Turkish Prime minister Erdogan’s proposed course of action regarding the Armenian genocide is painfully ironic. The logic goes something like this: “Our nation did not systematically round up and murder over one million Armenians during World War I. And to prove it, I will now systematically round up and expel hundreds of thousands of Armenians living on Turkish soil.” Try arguing with that.
In response to recent resolutions passed in the US Congress and Swedish Parliament characterizing the war-time massacres of Armenians as genocide, the Turkish government has recalled its ambassadors from both countries. Then, the Prime Minister suggested in an interview with the BBC that such international recognition of the genocide would prompt an expulsion of Armenian immigrants living in Turkey.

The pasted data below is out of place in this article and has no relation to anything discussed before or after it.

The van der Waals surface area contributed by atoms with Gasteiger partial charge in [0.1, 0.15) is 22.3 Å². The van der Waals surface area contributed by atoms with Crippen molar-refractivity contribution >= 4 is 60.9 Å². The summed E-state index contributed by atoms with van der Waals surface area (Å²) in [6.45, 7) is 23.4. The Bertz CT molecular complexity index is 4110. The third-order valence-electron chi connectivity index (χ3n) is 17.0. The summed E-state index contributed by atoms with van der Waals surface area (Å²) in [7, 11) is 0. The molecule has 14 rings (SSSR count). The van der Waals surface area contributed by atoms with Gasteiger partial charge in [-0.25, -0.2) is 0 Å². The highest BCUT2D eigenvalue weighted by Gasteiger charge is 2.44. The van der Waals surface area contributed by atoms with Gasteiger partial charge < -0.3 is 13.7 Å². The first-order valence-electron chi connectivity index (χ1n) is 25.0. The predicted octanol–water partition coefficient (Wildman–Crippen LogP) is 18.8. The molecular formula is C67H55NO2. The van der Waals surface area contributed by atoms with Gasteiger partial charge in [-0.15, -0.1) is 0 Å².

“There are currently 170,000 Armenians living in our country. Only 70,000 of them are Turkish citizens, but we are tolerating the remaining 100,000. If necessary, I may have to tell these 100,000 to go back to their country because they are not my citizens. I don’t have to keep them in my country.”
The undocumented workers to which the PM refers are mostly women from Armenia’s impoverished countryside who have migrated to Istanbul where they work in the service sector. While a number of politicians have described Erdogan’s comments as empty threats, they are a troubling reminder that Armenians are still unwelcome in Turkey.
Posted By Mary Tharin